Find out more about the pilot on the digital archival collections group purchasing pilot  project page.

  • Janet Network upgrade means world-leading capacity for 18 million users

    Our Janet Network is being upgraded to provide world-leading high-capacity 400Gbit/s connectivity, making it one of the most digitally-advanced national research and education networks globally in terms of scale, automation and network intelligence.

    Janet, which is already the busiest NREN in Europe by volume of data carried, and is 200,000 times faster than the average home broadband, is now deploying Ciena’s 6500 packet-optical platform powered with WaveLogic Ai coherent optics. 

    At present, the Janet Network is already operating at 400Gbit/s capacity in places, but using 100Gbit/s technology. The upgrade, which will be in place this summer, will increase the bandwidth of the Janet backbone to as much as 600Gbit/s and will utilise Ciena’s new 400Gbit/s technology.

    Jeremy Sharp, network infrastructure director for Jisc, said:

    “Our vision is for the UK to be at the forefront of scientific research. To make that happen, we must have a highly robust network powered with industry-leading technology that can scale to support bandwidth-intensive applications like genome editing and The Square Kilometre Array.

    Working with Ciena, the Janet Network was the first NREN to provide 100GB for users and, as demand has grown, is now the first to provide 400GB.  WaveLogic Ai enables us to operate efficiently and accurately engineer the network for optimal capacity to manage massive flows from new data-intensive research activities.”

    In the UK, all further and higher education organisations, including universities, colleges and research centres, are connected to the internet through the Janet Network, along with some alternative education providers, other public bodies and science parks.

    Rod Wilson, chief technologist for research networks, Ciena, added:

    “We are helping to bring a new paradigm for optical networks by making the network more programmable and responsive to changing user demands, while using less hardware. WaveLogic Ai focuses on delivering considerable digital advantage, financial savings and efficiencies.”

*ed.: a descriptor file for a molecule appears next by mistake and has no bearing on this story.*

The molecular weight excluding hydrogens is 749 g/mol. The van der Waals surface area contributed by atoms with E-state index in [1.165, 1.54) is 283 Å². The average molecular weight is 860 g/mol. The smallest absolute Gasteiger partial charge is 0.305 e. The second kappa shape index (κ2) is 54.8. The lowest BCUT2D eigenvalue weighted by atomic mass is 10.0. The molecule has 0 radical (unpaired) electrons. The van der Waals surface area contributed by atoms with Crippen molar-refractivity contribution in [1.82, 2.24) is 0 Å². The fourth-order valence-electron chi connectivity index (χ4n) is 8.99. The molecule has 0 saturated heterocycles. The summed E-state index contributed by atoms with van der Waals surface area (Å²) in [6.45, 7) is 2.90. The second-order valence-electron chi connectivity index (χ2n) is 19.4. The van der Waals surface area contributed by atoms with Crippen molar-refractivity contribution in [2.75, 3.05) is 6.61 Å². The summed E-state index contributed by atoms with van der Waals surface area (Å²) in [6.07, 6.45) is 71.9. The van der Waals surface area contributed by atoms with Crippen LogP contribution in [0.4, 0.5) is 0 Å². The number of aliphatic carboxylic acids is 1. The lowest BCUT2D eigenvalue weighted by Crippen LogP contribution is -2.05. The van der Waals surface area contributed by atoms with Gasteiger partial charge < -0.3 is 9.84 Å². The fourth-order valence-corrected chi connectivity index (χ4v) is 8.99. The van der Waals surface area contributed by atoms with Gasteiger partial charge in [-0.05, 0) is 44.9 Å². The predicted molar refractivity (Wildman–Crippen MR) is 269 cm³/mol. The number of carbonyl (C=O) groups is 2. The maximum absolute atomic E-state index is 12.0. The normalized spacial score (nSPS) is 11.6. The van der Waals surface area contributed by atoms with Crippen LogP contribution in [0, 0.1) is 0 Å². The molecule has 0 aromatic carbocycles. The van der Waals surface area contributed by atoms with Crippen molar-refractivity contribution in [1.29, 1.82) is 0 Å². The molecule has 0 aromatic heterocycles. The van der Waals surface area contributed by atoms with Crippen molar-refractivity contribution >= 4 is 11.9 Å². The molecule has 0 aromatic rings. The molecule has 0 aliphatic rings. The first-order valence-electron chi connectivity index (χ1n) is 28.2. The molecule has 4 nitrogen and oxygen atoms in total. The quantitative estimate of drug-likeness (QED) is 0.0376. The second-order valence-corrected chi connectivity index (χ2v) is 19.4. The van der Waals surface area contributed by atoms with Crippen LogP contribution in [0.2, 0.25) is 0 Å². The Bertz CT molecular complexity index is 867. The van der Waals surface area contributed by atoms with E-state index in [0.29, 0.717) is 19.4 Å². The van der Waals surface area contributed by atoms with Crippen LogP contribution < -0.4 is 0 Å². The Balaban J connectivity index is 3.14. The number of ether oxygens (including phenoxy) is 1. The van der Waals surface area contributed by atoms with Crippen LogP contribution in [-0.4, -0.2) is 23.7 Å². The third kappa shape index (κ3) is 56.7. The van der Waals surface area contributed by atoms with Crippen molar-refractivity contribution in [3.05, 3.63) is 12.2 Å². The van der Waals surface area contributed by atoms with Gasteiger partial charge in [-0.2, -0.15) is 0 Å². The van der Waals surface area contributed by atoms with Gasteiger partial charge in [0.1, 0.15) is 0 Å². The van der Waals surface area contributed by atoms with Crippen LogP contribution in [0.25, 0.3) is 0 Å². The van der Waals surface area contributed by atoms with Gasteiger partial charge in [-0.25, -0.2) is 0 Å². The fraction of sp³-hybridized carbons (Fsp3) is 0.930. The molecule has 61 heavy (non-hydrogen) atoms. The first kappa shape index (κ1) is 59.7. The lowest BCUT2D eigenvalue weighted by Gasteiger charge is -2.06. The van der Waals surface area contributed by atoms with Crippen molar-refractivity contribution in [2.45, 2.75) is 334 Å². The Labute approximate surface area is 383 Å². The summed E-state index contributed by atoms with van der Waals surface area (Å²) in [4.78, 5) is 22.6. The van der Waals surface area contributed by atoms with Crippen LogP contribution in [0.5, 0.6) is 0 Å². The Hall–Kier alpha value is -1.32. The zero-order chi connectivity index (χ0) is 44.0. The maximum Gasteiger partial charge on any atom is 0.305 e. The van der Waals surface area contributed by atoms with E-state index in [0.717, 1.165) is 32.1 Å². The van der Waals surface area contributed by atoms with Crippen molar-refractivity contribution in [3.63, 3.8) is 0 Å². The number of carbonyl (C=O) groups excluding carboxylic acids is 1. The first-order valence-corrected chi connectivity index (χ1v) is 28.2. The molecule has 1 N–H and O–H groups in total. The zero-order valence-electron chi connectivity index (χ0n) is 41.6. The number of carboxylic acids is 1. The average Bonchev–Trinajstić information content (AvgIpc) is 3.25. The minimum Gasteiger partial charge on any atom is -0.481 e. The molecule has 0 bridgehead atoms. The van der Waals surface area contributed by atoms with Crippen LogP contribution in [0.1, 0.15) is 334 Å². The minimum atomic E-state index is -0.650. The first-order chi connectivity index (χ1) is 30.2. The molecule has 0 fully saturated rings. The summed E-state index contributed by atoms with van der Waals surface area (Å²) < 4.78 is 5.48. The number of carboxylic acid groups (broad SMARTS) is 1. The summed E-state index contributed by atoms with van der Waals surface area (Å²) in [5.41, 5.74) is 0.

• The large lecture (theatre) is dead… - Professor Alejandro Armellini

    The University of Northampton is putting active blended learning at the heart of its teaching – to the extent that its purpose-built Waterside campus will have no large lecture theatres at all when it opens next year. In this Q&A, its dean of learning and teaching, Professor Alejandro Armellini, explains the thinking behind this radical move and the benefits of taking an active blended learning approach.

    Professor Alejandro Armellini

    What’s wrong with the lecture?

    We may need to qualify the term lecture. What’s wrong with the broadcast lecture? Probably what’s wrong is the understanding that “same place same time” seems to be equated with quality.

    That clearly is not the case with lectures, particularly with broadcast lectures, when one single person is delivering information to a large group of people with hardly any interaction. If we look at National Union of Students (NUS) reports over the years, the students’ criticism of lectures is consistent: should a broadcast lecture count as contact time?

    My argument is that it shouldn’t, and it should not count towards “teaching intensity” either. In other words, “same place, same time” is not enough to guarantee quality when the so-called teaching method is actually “information delivery”: the notes of one person copied into the notes of 200 people without going through the brains of anyone. That is highly problematic.

    How does active blended learning (ABL) fill the gap and how do you define blended learning – how does it differ from flipped learning?

    A module or a programme is taught through ABL when it deploys consistent use of student-centred activities that support the development of subject knowledge and understanding, independent learning and digital fluency. 

    Our face-to-face teaching at Northampton, for example, is facilitated in a collaborative manner, clearly linked to activity outside the face-to-face classroom, which provides opportunities for developing autonomy, what we call changemaker  attributes, and particularly employability skills. That is our standard definition of ABL.